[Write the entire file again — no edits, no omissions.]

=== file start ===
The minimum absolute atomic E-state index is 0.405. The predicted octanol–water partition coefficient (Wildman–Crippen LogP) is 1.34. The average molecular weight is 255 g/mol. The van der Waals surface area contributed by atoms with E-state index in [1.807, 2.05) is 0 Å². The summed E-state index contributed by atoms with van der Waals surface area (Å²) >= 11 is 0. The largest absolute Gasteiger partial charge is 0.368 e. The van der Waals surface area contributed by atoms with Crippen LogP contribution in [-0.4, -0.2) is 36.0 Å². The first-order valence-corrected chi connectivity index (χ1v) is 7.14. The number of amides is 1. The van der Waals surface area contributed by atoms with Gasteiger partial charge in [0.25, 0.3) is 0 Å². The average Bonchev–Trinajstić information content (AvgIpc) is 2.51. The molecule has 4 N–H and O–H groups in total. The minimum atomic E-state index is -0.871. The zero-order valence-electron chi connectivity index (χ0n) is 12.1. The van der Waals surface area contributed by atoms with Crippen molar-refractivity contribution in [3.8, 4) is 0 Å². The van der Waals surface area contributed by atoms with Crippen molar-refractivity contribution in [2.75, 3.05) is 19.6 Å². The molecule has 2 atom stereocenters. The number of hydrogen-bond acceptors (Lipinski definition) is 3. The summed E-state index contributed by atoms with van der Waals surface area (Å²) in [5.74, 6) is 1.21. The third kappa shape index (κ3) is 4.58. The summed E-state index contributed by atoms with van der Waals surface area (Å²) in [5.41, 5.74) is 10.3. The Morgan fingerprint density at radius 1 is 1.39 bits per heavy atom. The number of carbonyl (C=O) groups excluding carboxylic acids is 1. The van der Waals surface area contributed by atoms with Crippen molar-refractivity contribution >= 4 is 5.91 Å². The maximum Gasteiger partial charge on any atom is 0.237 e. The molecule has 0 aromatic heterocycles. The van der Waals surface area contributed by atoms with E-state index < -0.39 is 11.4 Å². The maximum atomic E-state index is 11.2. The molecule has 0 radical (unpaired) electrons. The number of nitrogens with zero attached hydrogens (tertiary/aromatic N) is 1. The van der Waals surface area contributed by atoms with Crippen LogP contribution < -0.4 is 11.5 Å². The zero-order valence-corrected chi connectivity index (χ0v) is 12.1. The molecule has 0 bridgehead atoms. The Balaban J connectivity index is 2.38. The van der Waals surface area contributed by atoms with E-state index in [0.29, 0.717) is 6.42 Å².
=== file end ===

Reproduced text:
The minimum absolute atomic E-state index is 0.405. The predicted octanol–water partition coefficient (Wildman–Crippen LogP) is 1.34. The average molecular weight is 255 g/mol. The van der Waals surface area contributed by atoms with E-state index in [1.807, 2.05) is 0 Å². The summed E-state index contributed by atoms with van der Waals surface area (Å²) >= 11 is 0. The largest absolute Gasteiger partial charge is 0.368 e. The van der Waals surface area contributed by atoms with Crippen LogP contribution in [-0.4, -0.2) is 36.0 Å². The first-order valence-corrected chi connectivity index (χ1v) is 7.14. The number of amides is 1. The van der Waals surface area contributed by atoms with Gasteiger partial charge in [0.25, 0.3) is 0 Å². The average Bonchev–Trinajstić information content (AvgIpc) is 2.51. The molecule has 4 N–H and O–H groups in total. The minimum atomic E-state index is -0.871. The zero-order valence-electron chi connectivity index (χ0n) is 12.1. The van der Waals surface area contributed by atoms with Crippen molar-refractivity contribution in [3.8, 4) is 0 Å². The van der Waals surface area contributed by atoms with Crippen molar-refractivity contribution in [2.75, 3.05) is 19.6 Å². The molecule has 2 atom stereocenters. The number of hydrogen-bond acceptors (Lipinski definition) is 3. The summed E-state index contributed by atoms with van der Waals surface area (Å²) in [5.74, 6) is 1.21. The third kappa shape index (κ3) is 4.58. The summed E-state index contributed by atoms with van der Waals surface area (Å²) in [5.41, 5.74) is 10.3. The Morgan fingerprint density at radius 1 is 1.39 bits per heavy atom. The number of carbonyl (C=O) groups excluding carboxylic acids is 1. The van der Waals surface area contributed by atoms with Crippen molar-refractivity contribution >= 4 is 5.91 Å². The maximum Gasteiger partial charge on any atom is 0.237 e. The molecule has 0 aromatic heterocycles. The van der Waals surface area contributed by atoms with E-state index < -0.39 is 11.4 Å². The maximum atomic E-state index is 11.2. The molecule has 0 radical (unpaired) electrons. The number of nitrogens with zero attached hydrogens (tertiary/aromatic N) is 1. The van der Waals surface area contributed by atoms with Crippen LogP contribution < -0.4 is 11.5 Å². The zero-order valence-corrected chi connectivity index (χ0v) is 12.1. The molecule has 0 bridgehead atoms. The Balaban J connectivity index is 2.38. The van der Waals surface area contributed by atoms with E-state index in [0.29, 0.717) is 6.42 Å².